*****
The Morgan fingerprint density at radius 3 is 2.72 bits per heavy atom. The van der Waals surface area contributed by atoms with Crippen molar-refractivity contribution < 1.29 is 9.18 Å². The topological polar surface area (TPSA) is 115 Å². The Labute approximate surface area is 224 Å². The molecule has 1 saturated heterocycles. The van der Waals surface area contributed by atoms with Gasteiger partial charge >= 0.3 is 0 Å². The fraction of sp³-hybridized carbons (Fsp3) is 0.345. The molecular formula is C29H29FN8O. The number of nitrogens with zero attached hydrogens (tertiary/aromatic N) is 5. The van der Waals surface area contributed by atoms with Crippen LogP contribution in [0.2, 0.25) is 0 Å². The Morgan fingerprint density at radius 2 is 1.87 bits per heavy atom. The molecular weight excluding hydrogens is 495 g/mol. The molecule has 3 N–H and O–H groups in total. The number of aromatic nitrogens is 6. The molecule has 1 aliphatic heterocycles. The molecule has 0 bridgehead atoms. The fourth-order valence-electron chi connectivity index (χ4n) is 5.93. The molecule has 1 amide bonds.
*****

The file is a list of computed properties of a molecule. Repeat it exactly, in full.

The Morgan fingerprint density at radius 3 is 2.72 bits per heavy atom. The van der Waals surface area contributed by atoms with Crippen molar-refractivity contribution < 1.29 is 9.18 Å². The topological polar surface area (TPSA) is 115 Å². The Labute approximate surface area is 224 Å². The molecule has 1 saturated heterocycles. The van der Waals surface area contributed by atoms with Gasteiger partial charge >= 0.3 is 0 Å². The fraction of sp³-hybridized carbons (Fsp3) is 0.345. The molecular formula is C29H29FN8O. The number of nitrogens with zero attached hydrogens (tertiary/aromatic N) is 5. The van der Waals surface area contributed by atoms with Crippen LogP contribution in [0.2, 0.25) is 0 Å². The Morgan fingerprint density at radius 2 is 1.87 bits per heavy atom. The molecular weight excluding hydrogens is 495 g/mol. The molecule has 3 N–H and O–H groups in total. The number of aromatic nitrogens is 6. The molecule has 1 aliphatic heterocycles. The molecule has 0 bridgehead atoms. The fourth-order valence-electron chi connectivity index (χ4n) is 5.93. The molecule has 1 amide bonds.